Friday, September 22, 2017

A Little Trouble with Aim

There are times I feel like someone stole all the middle school kids and replaced them with elementary kids.

Make that lower elementary kids.

Today was one of those days.  I've been cursed blessed with four days of Whiny Boy's delightful presence.  He is one of the most immature seventh graders I have seen in a long, long while.  Truly.  And he whines so much that even his ordinary speech sounds like a whine.  And this is his third trip up to ISS and we've only been in school for six weeks.

I didn't have a large crowd today, just Whiny Boy and three others.  Which made it nice when we went in for our bathroom break because I didn't have to deal with impatient kids waiting on each other.  I just let the two boys and two girls go on in and I waited in the hallway for them to finish their business and line up along the lockers.

However.  One of the disadvantages of all the tile in the restrooms is that it amplifies the sounds.

A lot.

So I was standing there and I hear the 8th grade boy getting after Whiny Boy.  "Hey stop playing around over there."

Not something I want to hear, especially as we had a rash of bathroom vandalism last year.  I was about ready to yell in for Whiney Boy to settle down, do his business, and hurry up, when he yells back at the 8th grader.

"Hey, I was playing around and peed all over myself!" he yells back.

Did I mention that the sounds in the bathrooms are amplified?  And that Whiney Boy tends to talk loud anyway?

And that every kid in that part of the hallway with a hall pass stopped and looked back at the bathroom?  Even the girls, who had just finished up and were heading out of their own restroom stopped and stared.  I could almost picture the thought bubbles over everyone's head, "Did I really hear a kid say he peed on himself?"

Whiny Boy comes over and stands in the doorway, and sure enough there was a large wet stain down the front of his khaki shorts.

Oh dear Lord.  Really.

"Hey Mrs. Bluebird!  I was playing with my thing and I peed on myself!" he declared.  Loudly.

At this point, nearly every kid within ear shot was giggling.  I was having a hard time keeping a straight face and trying to figure out what to do with him.  I couldn't take him back to Our Happy Little Portable, and I was considering walking all four of my charges up to the front office to drop him off to make a phone call home.  Luckily, Mrs. SweetTea popped out of her office and I was able to flag her down.  Which was good because she's the one who put him out in my room in the first place.

"Mrs. SweetTea, would you be able to walk Whiny Boy up to the front to see about a change of clothes," I asked.  She looked confused and then looked at Whiny Boy.  And the look on her face was priceless.

"Well, I see we've had an accident," she said quietly.

"Yes, I was playing around and I peed all over myself," he again declares loudly.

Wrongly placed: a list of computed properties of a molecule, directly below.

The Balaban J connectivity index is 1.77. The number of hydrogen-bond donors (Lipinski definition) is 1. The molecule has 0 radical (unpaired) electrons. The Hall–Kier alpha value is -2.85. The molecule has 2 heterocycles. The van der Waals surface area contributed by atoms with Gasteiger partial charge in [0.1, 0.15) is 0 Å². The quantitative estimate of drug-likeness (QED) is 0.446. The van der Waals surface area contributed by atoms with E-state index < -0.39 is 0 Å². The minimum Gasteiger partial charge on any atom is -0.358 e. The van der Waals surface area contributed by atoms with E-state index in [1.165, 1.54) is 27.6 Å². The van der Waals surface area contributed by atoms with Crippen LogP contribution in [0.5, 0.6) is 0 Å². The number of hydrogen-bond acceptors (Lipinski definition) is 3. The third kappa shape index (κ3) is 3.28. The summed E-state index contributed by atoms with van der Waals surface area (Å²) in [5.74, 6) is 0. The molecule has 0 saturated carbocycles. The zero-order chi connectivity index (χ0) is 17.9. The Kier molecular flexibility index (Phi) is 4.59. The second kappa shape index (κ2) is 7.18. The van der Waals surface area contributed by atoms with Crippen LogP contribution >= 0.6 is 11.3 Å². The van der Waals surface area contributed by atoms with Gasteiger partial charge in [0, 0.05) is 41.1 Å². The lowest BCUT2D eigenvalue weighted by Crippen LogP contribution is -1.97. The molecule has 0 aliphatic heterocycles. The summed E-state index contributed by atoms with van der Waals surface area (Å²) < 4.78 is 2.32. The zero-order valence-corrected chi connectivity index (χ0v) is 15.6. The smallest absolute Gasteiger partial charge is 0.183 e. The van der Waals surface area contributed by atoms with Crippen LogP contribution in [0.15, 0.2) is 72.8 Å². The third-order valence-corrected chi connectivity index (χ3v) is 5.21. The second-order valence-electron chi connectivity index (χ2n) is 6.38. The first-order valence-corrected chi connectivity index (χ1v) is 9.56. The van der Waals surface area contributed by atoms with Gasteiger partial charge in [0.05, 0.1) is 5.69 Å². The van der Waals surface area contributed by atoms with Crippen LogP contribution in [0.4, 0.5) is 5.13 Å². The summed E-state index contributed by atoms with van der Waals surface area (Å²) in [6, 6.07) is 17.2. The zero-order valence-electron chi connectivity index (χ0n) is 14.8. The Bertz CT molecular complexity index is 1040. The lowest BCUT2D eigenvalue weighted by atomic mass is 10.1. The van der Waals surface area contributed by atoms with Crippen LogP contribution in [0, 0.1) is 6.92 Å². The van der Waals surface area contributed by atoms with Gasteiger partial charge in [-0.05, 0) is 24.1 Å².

"Well, let's not broadcast it to the world, and lets go get some clothes," she said as she lead him away, shaking her head.  "Honey, you probably need to stop playing with things and work a little more on having better aim," I heard her say as they walked off.

At that point we all lost it.

Monday, September 11, 2017

Mean Girls

Mean middle school girls annoy me.  And right now, I've got two of them in My Happy Little Portable.  And they're all up there for bullying other girls.


Apparently it all came to a head on Friday when we had the first back to school dance (I had a date night with Mr. Bluebird instead so wasn't there to witness the chaos fun.)  In any case, they got plopped in my room with a couple of pretty damning write ups, and an investigation was started.

These two girls, both of whom I've had before and believe me, they aren't all sweetness and light, are already professional victims.  They came in and whined and complained how it wasn't FAIR, and it WASN'T their fault, and everyone is making a big deal out of nothing, and it's just not FAIR, and they wanted to talk to The Enforcer RIGHT NOW, and on and on and on.

I told them no, they could not talk to The Enforcer. And no, they could not call their mommas as they've already been called when they got placed in My Happy Little Portable.  And no, I really wasn't concerned with if it was fair or not.

Life isn't fair.  Get used to it.

There were further incensed when I told them that they were not to sit near each other, talk to each other, or even look at each other as per my directions from admin.

Of course NONE of it is their FAULT and it's just STUPID.

Yeah, well, whatever.

And you know, I can see, perfectly, where they get this behavior.  They learn it at home.  Because Mean Girl #1's momma came huffing down to the office for a meeting with her homeroom teacher and Dr. Kindly, and Was Not Happy With The Result and DEMANDED that she have a meeting with The Enforcer.

I don't think she realizes who she's dealing with.

In the meantime, I'm just going to fill my diffuser with lavender oil think calm thoughts until these two high maintenance girls are out of my room.

Thursday, August 24, 2017

Nowhere to Run To!

It's been unusually quiet this year - so far - in ISS.  Even the folks in guidance and all the admins were commenting about it.  And as luck would have it, the only kids getting sent out to see me are sixth graders.  We're all just waiting for the tidal wave to hit.